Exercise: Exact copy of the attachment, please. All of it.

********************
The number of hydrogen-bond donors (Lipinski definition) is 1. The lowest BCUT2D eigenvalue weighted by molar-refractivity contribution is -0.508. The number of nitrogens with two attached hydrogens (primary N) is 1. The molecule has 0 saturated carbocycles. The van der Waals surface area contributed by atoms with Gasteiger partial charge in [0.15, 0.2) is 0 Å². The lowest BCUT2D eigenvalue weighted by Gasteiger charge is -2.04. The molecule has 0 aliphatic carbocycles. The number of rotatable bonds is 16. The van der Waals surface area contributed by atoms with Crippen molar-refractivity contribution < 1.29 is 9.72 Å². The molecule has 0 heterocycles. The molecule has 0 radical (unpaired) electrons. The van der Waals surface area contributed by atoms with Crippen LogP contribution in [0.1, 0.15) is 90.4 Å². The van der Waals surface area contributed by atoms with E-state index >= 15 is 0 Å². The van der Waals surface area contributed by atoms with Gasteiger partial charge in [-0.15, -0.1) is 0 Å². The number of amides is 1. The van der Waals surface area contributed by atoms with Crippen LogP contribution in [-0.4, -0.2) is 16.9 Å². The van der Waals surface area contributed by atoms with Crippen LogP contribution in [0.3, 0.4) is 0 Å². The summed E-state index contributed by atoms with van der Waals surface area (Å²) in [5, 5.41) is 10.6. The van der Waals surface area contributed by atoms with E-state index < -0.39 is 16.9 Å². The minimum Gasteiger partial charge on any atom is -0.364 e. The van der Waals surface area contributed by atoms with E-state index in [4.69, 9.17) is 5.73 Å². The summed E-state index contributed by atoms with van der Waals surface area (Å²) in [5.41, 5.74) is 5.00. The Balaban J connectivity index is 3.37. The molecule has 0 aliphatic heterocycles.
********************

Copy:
The number of hydrogen-bond donors (Lipinski definition) is 1. The lowest BCUT2D eigenvalue weighted by molar-refractivity contribution is -0.508. The number of nitrogens with two attached hydrogens (primary N) is 1. The molecule has 0 saturated carbocycles. The van der Waals surface area contributed by atoms with Gasteiger partial charge in [0.15, 0.2) is 0 Å². The lowest BCUT2D eigenvalue weighted by Gasteiger charge is -2.04. The molecule has 0 aliphatic carbocycles. The number of rotatable bonds is 16. The van der Waals surface area contributed by atoms with Crippen molar-refractivity contribution < 1.29 is 9.72 Å². The molecule has 0 heterocycles. The molecule has 0 radical (unpaired) electrons. The van der Waals surface area contributed by atoms with Crippen LogP contribution in [0.1, 0.15) is 90.4 Å². The van der Waals surface area contributed by atoms with E-state index >= 15 is 0 Å². The van der Waals surface area contributed by atoms with Gasteiger partial charge in [-0.15, -0.1) is 0 Å². The number of amides is 1. The van der Waals surface area contributed by atoms with Crippen LogP contribution in [-0.4, -0.2) is 16.9 Å². The van der Waals surface area contributed by atoms with Crippen LogP contribution in [0.3, 0.4) is 0 Å². The summed E-state index contributed by atoms with van der Waals surface area (Å²) in [5, 5.41) is 10.6. The van der Waals surface area contributed by atoms with E-state index < -0.39 is 16.9 Å². The minimum Gasteiger partial charge on any atom is -0.364 e. The van der Waals surface area contributed by atoms with E-state index in [4.69, 9.17) is 5.73 Å². The summed E-state index contributed by atoms with van der Waals surface area (Å²) in [5.41, 5.74) is 5.00. The Balaban J connectivity index is 3.37. The molecule has 0 aliphatic heterocycles.